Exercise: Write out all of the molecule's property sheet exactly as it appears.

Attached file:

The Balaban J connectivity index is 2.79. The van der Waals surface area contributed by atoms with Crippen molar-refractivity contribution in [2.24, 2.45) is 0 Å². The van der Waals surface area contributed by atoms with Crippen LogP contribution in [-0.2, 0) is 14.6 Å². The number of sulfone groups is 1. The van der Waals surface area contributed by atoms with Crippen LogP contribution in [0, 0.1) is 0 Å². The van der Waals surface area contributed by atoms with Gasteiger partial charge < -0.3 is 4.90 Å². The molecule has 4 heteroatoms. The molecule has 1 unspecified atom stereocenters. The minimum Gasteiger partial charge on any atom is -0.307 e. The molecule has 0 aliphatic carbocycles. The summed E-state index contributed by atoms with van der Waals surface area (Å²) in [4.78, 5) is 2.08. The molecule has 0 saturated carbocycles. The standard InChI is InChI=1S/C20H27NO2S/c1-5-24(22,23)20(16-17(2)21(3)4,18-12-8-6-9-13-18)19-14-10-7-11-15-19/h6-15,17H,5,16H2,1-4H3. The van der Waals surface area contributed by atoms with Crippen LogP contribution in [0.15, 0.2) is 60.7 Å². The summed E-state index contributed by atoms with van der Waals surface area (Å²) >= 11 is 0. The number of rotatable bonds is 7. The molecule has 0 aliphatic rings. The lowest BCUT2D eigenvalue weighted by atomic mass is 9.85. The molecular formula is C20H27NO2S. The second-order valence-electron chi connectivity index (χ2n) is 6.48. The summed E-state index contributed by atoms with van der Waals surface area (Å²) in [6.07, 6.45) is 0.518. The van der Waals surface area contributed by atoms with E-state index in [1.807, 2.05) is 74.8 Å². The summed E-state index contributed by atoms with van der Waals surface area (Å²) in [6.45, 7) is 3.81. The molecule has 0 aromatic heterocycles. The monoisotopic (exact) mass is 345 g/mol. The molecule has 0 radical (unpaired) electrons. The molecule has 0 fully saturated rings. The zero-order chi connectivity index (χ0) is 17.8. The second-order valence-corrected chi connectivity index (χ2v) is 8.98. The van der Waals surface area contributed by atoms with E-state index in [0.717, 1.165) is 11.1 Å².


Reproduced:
The Balaban J connectivity index is 2.79. The van der Waals surface area contributed by atoms with Crippen molar-refractivity contribution in [2.24, 2.45) is 0 Å². The van der Waals surface area contributed by atoms with Crippen LogP contribution in [-0.2, 0) is 14.6 Å². The number of sulfone groups is 1. The van der Waals surface area contributed by atoms with Crippen LogP contribution in [0, 0.1) is 0 Å². The van der Waals surface area contributed by atoms with Gasteiger partial charge < -0.3 is 4.90 Å². The molecule has 4 heteroatoms. The molecule has 1 unspecified atom stereocenters. The minimum Gasteiger partial charge on any atom is -0.307 e. The molecule has 0 aliphatic carbocycles. The summed E-state index contributed by atoms with van der Waals surface area (Å²) in [4.78, 5) is 2.08. The molecule has 0 saturated carbocycles. The standard InChI is InChI=1S/C20H27NO2S/c1-5-24(22,23)20(16-17(2)21(3)4,18-12-8-6-9-13-18)19-14-10-7-11-15-19/h6-15,17H,5,16H2,1-4H3. The van der Waals surface area contributed by atoms with Crippen LogP contribution in [0.15, 0.2) is 60.7 Å². The summed E-state index contributed by atoms with van der Waals surface area (Å²) >= 11 is 0. The number of rotatable bonds is 7. The molecule has 0 aliphatic rings. The lowest BCUT2D eigenvalue weighted by atomic mass is 9.85. The molecular formula is C20H27NO2S. The second-order valence-electron chi connectivity index (χ2n) is 6.48. The summed E-state index contributed by atoms with van der Waals surface area (Å²) in [6.07, 6.45) is 0.518. The van der Waals surface area contributed by atoms with E-state index in [1.807, 2.05) is 74.8 Å². The summed E-state index contributed by atoms with van der Waals surface area (Å²) in [6.45, 7) is 3.81. The molecule has 0 aromatic heterocycles. The monoisotopic (exact) mass is 345 g/mol. The molecule has 0 radical (unpaired) electrons. The molecule has 0 fully saturated rings. The zero-order chi connectivity index (χ0) is 17.8. The second-order valence-corrected chi connectivity index (χ2v) is 8.98. The van der Waals surface area contributed by atoms with E-state index in [0.717, 1.165) is 11.1 Å².